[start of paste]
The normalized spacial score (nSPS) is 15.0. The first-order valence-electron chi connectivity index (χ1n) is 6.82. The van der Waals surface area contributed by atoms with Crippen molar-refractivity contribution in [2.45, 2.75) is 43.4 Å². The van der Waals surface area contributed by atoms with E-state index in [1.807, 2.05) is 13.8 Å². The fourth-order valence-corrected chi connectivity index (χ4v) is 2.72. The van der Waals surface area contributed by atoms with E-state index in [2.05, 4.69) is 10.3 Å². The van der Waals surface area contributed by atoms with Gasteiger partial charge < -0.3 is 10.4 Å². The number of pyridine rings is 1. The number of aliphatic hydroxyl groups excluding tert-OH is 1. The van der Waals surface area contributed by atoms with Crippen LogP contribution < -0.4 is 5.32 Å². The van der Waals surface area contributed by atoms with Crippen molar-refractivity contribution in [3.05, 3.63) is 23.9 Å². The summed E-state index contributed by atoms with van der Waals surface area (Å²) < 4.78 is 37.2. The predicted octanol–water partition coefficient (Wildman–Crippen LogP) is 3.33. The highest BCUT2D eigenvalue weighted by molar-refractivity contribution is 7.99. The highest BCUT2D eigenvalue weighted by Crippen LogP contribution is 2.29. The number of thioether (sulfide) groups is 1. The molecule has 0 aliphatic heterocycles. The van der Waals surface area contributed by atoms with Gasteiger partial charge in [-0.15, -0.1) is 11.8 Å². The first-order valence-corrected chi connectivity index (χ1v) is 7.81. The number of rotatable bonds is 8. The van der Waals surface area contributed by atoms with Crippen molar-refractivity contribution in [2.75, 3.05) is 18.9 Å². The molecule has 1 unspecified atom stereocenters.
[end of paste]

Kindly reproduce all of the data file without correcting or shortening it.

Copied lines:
The normalized spacial score (nSPS) is 15.0. The first-order valence-electron chi connectivity index (χ1n) is 6.82. The van der Waals surface area contributed by atoms with Crippen molar-refractivity contribution in [2.45, 2.75) is 43.4 Å². The van der Waals surface area contributed by atoms with E-state index in [1.807, 2.05) is 13.8 Å². The fourth-order valence-corrected chi connectivity index (χ4v) is 2.72. The van der Waals surface area contributed by atoms with E-state index in [2.05, 4.69) is 10.3 Å². The van der Waals surface area contributed by atoms with Gasteiger partial charge < -0.3 is 10.4 Å². The number of pyridine rings is 1. The number of aliphatic hydroxyl groups excluding tert-OH is 1. The van der Waals surface area contributed by atoms with Crippen LogP contribution < -0.4 is 5.32 Å². The van der Waals surface area contributed by atoms with Crippen molar-refractivity contribution in [3.05, 3.63) is 23.9 Å². The summed E-state index contributed by atoms with van der Waals surface area (Å²) < 4.78 is 37.2. The predicted octanol–water partition coefficient (Wildman–Crippen LogP) is 3.33. The highest BCUT2D eigenvalue weighted by molar-refractivity contribution is 7.99. The highest BCUT2D eigenvalue weighted by Crippen LogP contribution is 2.29. The number of thioether (sulfide) groups is 1. The molecule has 0 aliphatic heterocycles. The van der Waals surface area contributed by atoms with Gasteiger partial charge in [-0.15, -0.1) is 11.8 Å². The first-order valence-corrected chi connectivity index (χ1v) is 7.81. The number of rotatable bonds is 8. The van der Waals surface area contributed by atoms with Crippen molar-refractivity contribution in [2.75, 3.05) is 18.9 Å². The molecule has 1 unspecified atom stereocenters.